Peter Kafka

Recent Posts by Peter Kafka

Will iPhone App Makers Learn to Stop Worrying and Love Piracy?

Don’t know if this qualifies as a parable. But at the very least, it’s interesting: An iPhone app developer has figured out how to combat the burgeoning problem of piracy on Apple’s (AAPL) software platform–by embracing the pirates.

Here’s the story of Tapulous, relayed from the Midem music conference in Cannes by Robert Andrews of MocoNews:

Rhythm game Tap Tap Revenge saw 2.5 million downloads in its first two months–but a million of those were pirate downloads, Tapulous business development head Tim O’Brien told delegates.

But that’s okay. “We know who they are,” O’Brien said, adding that many of the pirates are now buying virtual goods and legal music downloads within the app.

“We’ve started running ads to the pirate users more aggressively.  Some of those users, because we sell virtual goods, have become high-volume users.” Now Tapulous has 25 million unique users and has been profitable since June.

Had the music labels tried this approach, would the industry be in better shape today? I’m not sure. The labels do make periodic attempts to steer “file-sharers” to legal purchases, either via marketing or threats.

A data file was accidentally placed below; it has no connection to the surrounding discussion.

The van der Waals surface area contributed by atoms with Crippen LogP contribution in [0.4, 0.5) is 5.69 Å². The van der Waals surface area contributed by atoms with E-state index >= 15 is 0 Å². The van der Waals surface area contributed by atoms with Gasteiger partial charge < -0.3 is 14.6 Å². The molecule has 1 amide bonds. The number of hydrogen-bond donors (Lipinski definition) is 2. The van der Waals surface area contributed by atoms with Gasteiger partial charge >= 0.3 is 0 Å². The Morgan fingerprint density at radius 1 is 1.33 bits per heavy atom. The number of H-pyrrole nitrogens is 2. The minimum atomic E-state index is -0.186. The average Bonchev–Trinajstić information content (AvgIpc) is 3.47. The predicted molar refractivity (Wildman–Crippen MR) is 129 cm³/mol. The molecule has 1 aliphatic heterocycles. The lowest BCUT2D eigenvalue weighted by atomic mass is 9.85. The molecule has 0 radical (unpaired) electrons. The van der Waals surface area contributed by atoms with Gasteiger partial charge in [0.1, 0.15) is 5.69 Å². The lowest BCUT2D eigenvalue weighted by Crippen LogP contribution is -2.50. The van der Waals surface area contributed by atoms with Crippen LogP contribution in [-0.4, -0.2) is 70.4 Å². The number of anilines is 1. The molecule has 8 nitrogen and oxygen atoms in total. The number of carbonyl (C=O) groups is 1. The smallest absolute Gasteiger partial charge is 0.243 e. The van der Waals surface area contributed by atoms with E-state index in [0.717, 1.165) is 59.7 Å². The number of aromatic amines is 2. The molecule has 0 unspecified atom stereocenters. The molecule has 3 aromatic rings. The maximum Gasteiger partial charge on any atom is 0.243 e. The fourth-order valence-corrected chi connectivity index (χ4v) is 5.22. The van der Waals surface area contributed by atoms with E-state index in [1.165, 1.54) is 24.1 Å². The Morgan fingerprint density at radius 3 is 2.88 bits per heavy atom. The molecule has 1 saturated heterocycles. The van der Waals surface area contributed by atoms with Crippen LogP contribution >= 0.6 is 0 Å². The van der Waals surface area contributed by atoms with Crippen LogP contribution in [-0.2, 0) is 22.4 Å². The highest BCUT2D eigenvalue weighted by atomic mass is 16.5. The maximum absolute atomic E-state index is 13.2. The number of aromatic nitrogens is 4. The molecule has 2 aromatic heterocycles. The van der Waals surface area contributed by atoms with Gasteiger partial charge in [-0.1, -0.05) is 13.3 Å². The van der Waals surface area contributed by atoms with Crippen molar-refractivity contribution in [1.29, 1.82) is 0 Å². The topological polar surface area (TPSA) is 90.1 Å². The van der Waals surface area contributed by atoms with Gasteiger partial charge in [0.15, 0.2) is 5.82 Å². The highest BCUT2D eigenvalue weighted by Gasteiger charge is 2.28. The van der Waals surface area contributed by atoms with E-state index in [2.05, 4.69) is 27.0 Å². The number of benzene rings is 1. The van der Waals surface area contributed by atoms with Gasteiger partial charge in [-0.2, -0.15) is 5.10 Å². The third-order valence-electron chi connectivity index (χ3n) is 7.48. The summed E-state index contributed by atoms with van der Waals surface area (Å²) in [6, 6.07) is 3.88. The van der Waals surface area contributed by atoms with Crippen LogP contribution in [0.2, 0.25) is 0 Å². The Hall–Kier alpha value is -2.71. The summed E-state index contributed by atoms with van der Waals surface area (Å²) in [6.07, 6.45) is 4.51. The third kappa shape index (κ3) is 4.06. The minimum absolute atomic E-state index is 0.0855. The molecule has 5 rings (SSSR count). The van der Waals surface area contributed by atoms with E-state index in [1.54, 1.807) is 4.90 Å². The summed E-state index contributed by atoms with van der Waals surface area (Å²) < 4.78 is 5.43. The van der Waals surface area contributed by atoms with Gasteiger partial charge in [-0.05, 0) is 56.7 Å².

But the big problem there is that people who are looking for free music are looking for free music, and there’s no equivalent “virtual good” the labels can sell to enhance the music they’re not selling.

The labels have started branching out again into revenue streams beyond music sales–concerts, T-shirts, headphones, etc.–so in theory, there could be an opportunity to do a variant: Hey we noticed you’re “sharing” a Madonna song. Would you like to buy a concert DVD? Etc. But if they’re doing it–and if it’s working–that’s news to me.

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I think the NSA has a job to do and we need the NSA. But as (physicist) Robert Oppenheimer said, “When you see something that is technically sweet, you go ahead and do it and argue about what to do about it only after you’ve had your technical success. That is the way it was with the atomic bomb.”

— Phil Zimmerman, PGP inventor and Silent Circle co-founder, in an interview with Om Malik